CORONAVIRUS – FAQs & BBG Helpline for London office occupiers
BBG is here to help during these unprecedented and volatile times. We have addressed some of the emerging implications of the Coronavirus outbreak and what this could mean for your business and your office occupation. We have also hosted two webinars with Geraghty Taylor to address what virus means for offices and flexible office occupations.
Should you wish to discuss your individual case we will be pleased to provide 30 minutes of further free advice. Please call 020 3713 1950.
If you would like a call back please email [email protected]
You remain committed to paying your rent and to your lease obligations. However, the Government has introduced emergency measures to ensure that commercial businesses disrupted by the pandemic and unable to meet their rental payments will not be evicted for at least three months. Office occupiers will remain liable for the rent after the initial 3 month period has expired and our recommendation is that the temporary suspension is properly documented by solicitors.
Many landlords and tenants are already having conversations and reaching voluntary arrangements about re-scheduling, reducing or deferring rental payments and/or granting rent free periods. This is because landlords are equally anxious that their tenants’ businesses remain viable rather than leave landlords with empty buildings. Also, some landlords e.g. The City of London Corporation, have voluntarily proposed that tenants pay monthly, rather than quarterly, in order to assist with cash flow. We are witnessing landlords taking a pragmatic view to assist tenants during this period, provided both sides have reasonable expectations.
At present relief from business rates has only been introduced for retailers and leisure operators. However, we are aware that some office occupiers have contacted their local authority seeking similar rates relief and, anecdotally, some local authorities are considering waiving or reducing rate liabilities in the short term. Our recommendation is therefore that occupiers contact their local authority advising when they closed their premises, how many staff they have requesting total or partial short term relief.
Our expectation is that serviced office occupiers are unlikely to be evicted by their provider in the short term and that constructive discussions are likely to be productive if both sides act reasonably.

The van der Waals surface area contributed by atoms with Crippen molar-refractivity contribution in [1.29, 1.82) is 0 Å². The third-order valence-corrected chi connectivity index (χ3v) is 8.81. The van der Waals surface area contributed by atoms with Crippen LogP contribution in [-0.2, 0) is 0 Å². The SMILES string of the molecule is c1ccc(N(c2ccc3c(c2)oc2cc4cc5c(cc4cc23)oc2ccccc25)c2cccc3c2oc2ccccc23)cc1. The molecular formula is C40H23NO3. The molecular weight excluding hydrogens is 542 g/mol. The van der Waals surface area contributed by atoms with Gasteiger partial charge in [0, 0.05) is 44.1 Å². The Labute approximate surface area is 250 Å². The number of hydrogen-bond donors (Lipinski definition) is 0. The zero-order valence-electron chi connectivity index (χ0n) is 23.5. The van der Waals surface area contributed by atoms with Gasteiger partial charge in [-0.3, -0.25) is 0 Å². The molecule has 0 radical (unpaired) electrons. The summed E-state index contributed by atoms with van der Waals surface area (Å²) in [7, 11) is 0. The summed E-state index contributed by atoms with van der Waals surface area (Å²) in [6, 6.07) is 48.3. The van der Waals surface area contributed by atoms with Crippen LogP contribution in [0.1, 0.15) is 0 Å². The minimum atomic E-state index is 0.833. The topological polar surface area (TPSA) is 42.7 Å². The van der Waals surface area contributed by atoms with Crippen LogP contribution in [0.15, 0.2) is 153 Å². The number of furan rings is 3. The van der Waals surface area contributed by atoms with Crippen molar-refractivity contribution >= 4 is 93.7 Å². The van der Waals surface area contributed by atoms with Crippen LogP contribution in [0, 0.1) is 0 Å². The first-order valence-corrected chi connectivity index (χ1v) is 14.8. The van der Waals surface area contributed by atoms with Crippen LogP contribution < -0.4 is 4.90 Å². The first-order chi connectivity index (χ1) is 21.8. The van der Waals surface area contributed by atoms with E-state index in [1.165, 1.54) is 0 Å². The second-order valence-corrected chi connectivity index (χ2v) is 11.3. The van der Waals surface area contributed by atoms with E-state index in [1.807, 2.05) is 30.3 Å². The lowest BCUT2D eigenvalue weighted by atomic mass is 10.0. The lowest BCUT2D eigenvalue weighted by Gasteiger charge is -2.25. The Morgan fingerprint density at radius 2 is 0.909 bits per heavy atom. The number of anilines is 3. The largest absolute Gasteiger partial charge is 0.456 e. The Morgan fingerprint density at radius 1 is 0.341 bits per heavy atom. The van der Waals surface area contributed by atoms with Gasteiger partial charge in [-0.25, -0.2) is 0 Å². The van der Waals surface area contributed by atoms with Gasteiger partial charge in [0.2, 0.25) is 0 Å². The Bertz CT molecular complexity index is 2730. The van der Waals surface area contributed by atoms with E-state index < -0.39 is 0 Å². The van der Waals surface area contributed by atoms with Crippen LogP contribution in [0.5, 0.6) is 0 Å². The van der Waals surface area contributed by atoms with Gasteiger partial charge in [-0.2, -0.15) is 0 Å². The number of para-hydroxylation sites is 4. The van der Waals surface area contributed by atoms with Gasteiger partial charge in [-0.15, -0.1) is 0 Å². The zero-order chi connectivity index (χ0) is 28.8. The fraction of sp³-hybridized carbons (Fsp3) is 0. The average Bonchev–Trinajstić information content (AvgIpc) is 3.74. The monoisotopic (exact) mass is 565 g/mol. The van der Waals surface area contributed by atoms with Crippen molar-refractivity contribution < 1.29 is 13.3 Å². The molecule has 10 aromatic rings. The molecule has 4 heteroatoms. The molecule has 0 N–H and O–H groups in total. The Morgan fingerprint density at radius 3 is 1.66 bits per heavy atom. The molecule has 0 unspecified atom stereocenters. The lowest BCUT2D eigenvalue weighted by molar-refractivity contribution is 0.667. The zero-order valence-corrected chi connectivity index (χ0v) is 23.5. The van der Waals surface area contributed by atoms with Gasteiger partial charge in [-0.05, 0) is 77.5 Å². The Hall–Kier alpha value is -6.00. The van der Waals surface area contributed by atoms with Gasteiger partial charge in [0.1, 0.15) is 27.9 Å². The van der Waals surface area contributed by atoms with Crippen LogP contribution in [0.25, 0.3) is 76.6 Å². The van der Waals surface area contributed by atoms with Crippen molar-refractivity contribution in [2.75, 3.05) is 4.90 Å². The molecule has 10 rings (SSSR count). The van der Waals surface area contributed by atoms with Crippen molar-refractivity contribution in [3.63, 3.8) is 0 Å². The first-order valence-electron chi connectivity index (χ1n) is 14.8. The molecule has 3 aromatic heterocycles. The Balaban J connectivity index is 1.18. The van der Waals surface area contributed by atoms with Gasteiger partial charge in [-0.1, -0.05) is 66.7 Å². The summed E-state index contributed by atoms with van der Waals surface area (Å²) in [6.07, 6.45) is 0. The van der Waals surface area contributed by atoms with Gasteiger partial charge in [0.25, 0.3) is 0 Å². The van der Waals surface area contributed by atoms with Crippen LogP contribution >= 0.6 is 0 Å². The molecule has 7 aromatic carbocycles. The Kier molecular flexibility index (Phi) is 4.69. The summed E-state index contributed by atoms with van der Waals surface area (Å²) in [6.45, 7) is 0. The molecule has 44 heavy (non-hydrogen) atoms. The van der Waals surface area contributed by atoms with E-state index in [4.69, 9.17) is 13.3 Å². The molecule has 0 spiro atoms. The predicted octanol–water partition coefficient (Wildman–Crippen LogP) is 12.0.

The legal obligations of your occupation will remain and each situation needs to be looked at individually. However, we recommend early engagement with your landlord or operator at the very least to buy time. Again, if both sides are reasonable then a revised timetable may be documented, though there are no emergency rules nor legislation currently covering this point.
As a rule, if the owner of a property defaults and an Administrator/Receiver is called in by the lender, then the building should continue to run as normal while a new plan is put in place. This will usually result in a later disposal of the asset. In the 2008 financial crisis, administrators and receivers continued to run some building for a number of years prior to disposal in order to avoid a fire sale.
In the current exceptional circumstances, the Government is looking at measures whereby lenders would provide flexibility and temporary suspension of interest on loans. Again, the imperative is that all parties adopt a reasonable position during this time of crisis.
If you are a sub-tenant the risk is that your immediate landlord’s lease could be forfeited by the superior landlord, which will normally end your lease automatically. You are, however, entitled to apply to Court for relief from forfeiture though a Court can expect your landlord’s arrears to be paid and for you to take a new lease on the same terms as your landlord’s lease. This may be unattractive if you only sub-let part of your landlord’s premises.
In the current pandemic, we anticipate this is likely to occur only after the 3 month ban on eviction and that the ultimate landlord will be keen to keep occupiers able to pay rent and will open separate discussions with you about remaining. In any case we recommend you to contact your superior landlord who may serve a statutory notice on your entitling them to receive the rent from you directly.
You can expect serviced office providers are making efforts to secure support from their own landlords with regard to a rent holiday or reduction. Many operators will also be taking advantage of new government support provisions such as paying for some of their staff to take a month holiday or reimbursing wages (up to 80% of monthly wages up to a £30k salary)
However, in the instance where a provider ceases to trade it’s probable that the immediate landlord, or an agent acting on their behalf, will seek to assume control of the business, at least in the near term.
In recent years a notable trend has been for office stock to turn from leased into flexible office space, and that trend may well continue as the economy recovers from the pandemic.
The above views are our own and intended for general guidance only. We recommend that you do not place sole reliance on this and seek independent legal advice. BBG and our staff are not authorized or qualified to guide or influence you in the preparation of your own business continuity or preparations plans from a health and public policy perspective. Government advice and support for businesses can be found at: